If you don’t have time to make a homemade roux, I highly recommend Kary’s Roux. Kary LaFleur and team make this delicious roux straight out of Villa Platte, Louisiana and it is probably the best Certified Cajun roux on the market. No additives or preservatives, just flour and oil, already cooked to the right color–a huge time-saver for gumbo, stews and etouffées!
Gumbo vs. Jambalaya vs. Etoufee: What’s The Difference?
Without getting too technical, these three popular Louisiana Cajun and Creole dishes are slightly different from one another. Gumbo is a thick stew based on a dark roux, with okra, seafood, sausage or chicken added and served over white rice. Jambalaya is a rice-based dish, almost like a paella, where the protein (usually sausage or chicken) is cooked with the rice and based on a light brown roux. Etoufee is a dish that typically consists of shrimp, crawfish or chicken that is cooked in a blonde roux and served with rice. Etoufee and Jambalaya recipes often include tomato paste, whereas Cajun Gumbo does not include tomatoes, paste or sauce.
Cajun vs. Creole: Cultures and Food
In short, the terms Cajun and Creole refer to cultures of people that immigrated to the United States with mixed colonial ancestry including French, Native American and African American. While both are French, the Creole folks settled in the city (New Orleans) and the Cajun folks settled outside the city.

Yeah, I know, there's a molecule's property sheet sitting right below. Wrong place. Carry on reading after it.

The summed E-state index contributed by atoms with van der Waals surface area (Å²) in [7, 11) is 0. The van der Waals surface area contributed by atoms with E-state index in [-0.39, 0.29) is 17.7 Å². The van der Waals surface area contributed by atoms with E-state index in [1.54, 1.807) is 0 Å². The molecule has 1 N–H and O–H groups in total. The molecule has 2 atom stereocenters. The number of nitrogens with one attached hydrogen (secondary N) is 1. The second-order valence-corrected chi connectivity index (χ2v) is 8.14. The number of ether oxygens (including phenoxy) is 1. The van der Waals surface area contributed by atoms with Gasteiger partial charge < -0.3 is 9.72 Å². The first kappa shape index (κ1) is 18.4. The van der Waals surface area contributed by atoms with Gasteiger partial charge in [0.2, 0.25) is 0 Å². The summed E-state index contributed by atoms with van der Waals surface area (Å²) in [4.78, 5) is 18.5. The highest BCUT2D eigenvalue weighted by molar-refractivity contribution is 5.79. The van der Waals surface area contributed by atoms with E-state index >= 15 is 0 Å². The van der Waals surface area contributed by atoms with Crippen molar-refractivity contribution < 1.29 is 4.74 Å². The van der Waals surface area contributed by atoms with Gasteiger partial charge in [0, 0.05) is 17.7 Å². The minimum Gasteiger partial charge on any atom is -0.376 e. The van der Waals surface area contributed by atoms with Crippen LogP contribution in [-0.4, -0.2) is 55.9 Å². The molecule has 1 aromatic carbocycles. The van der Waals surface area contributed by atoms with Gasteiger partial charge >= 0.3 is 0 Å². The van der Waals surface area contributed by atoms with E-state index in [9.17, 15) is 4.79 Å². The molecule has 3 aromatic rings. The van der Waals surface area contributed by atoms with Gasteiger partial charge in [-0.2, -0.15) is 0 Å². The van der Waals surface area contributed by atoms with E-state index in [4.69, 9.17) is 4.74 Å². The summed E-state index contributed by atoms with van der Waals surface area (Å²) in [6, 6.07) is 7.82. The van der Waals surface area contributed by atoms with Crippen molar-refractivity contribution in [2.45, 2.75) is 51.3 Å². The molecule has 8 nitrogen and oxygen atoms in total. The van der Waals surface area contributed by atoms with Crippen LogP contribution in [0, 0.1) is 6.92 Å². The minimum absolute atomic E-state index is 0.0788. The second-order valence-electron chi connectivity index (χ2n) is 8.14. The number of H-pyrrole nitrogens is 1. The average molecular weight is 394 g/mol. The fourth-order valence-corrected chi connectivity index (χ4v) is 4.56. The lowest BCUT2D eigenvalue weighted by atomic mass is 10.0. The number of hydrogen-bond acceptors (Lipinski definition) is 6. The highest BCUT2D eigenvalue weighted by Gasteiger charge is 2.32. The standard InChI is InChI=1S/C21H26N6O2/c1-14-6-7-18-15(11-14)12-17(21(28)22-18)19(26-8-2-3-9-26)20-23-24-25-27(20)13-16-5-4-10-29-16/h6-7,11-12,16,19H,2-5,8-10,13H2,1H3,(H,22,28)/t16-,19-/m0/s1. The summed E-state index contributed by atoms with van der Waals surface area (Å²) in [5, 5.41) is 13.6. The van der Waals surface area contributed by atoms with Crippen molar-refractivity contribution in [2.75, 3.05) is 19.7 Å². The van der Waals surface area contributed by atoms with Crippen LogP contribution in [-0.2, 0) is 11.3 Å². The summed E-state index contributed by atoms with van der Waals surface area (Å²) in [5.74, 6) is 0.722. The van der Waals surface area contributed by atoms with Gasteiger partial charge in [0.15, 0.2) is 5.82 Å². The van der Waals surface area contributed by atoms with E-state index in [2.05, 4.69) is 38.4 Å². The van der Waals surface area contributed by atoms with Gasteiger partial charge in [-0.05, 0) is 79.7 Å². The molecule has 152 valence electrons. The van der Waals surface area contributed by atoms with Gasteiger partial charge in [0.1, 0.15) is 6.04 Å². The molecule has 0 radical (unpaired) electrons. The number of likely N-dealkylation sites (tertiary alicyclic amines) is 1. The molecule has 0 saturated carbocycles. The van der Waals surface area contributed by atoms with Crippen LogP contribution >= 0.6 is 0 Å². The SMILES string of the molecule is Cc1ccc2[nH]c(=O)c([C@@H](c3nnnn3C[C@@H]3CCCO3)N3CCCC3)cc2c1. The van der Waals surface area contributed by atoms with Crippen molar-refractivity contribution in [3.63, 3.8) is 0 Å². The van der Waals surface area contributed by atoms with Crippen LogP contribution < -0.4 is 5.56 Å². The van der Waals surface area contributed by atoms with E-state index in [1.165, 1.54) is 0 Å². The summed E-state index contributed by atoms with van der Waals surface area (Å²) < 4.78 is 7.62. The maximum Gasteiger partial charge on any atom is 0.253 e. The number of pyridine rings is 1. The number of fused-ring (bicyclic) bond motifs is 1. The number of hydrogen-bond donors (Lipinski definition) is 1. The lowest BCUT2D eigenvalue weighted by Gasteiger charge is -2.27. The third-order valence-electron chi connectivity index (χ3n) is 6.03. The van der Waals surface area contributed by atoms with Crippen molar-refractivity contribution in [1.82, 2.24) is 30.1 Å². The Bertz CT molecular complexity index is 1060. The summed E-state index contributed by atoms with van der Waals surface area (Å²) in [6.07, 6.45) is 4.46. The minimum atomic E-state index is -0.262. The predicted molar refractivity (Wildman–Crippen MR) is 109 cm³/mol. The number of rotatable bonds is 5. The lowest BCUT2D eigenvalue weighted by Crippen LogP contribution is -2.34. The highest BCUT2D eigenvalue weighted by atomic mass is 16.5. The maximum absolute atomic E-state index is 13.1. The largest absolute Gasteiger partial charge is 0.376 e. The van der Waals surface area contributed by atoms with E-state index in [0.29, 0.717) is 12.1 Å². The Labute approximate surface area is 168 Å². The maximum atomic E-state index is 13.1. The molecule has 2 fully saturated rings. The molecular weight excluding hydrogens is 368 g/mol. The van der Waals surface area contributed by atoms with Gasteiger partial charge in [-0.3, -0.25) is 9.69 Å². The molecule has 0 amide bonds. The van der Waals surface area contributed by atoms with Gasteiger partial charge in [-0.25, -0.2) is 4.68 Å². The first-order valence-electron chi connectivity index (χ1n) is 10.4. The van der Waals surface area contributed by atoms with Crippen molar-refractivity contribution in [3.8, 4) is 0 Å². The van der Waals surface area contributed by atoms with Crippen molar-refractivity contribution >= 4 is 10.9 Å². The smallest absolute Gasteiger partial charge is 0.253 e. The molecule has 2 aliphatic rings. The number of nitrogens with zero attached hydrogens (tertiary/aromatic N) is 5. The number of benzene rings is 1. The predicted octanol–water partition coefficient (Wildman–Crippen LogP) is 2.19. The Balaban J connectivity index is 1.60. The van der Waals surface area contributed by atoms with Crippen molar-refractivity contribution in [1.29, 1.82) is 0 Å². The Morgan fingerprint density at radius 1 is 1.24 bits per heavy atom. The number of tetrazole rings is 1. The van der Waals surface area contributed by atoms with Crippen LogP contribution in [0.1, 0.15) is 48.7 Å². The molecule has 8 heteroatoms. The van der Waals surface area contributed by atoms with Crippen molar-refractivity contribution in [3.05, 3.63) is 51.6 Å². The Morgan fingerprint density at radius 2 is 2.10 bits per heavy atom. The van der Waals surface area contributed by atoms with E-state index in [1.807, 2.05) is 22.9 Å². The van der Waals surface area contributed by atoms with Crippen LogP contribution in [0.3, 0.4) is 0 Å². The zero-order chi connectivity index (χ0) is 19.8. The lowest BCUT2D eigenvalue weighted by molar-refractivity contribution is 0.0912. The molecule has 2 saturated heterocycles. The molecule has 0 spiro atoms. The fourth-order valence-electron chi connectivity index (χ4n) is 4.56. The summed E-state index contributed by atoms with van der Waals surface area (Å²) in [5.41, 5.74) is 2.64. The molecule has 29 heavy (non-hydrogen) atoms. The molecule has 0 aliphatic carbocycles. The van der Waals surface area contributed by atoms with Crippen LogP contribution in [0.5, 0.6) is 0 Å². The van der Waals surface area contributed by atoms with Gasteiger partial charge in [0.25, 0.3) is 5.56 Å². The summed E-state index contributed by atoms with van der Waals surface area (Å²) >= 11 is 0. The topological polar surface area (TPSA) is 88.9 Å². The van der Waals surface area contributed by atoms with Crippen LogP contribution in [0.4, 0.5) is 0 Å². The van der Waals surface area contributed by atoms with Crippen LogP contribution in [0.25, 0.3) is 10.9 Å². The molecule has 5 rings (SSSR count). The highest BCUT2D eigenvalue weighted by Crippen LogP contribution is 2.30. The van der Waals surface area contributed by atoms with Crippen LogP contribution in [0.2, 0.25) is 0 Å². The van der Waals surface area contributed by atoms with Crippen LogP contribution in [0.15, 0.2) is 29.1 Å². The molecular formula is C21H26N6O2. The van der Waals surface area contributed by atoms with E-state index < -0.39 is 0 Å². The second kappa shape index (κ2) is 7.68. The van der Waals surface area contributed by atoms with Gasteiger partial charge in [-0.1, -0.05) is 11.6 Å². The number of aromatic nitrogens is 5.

In regards to food, generally, Creole dishes include tomatoes and multiple spices (rosemary, oregano, basil) where Cajun dishes (as this chicken gumbo recipe) typically do not include tomatoes and make use of seasonings like cayenne peppers and paprika.
You’ll find these terms used interchangeably throughout Louisiana, but think of it this way: the Creole folks were “city folk,” with access to fine ingredients, whereas the Cajun folks were more “country-folk” with limited access to seasonings and ingredients.
Make New Orleans Cajun Chicken Gumbo
Ingredients for this delicious New Orleans dish are: boneless, skinless chicken thighs, celery, white or yellow onion, green bell pepper, chicken broth/stock, roux (homemade or Kary’s), okra (frozen is okay), cayenne pepper, salt and black pepper, filé powder, white rice and green onions.
- Bake the chicken thighs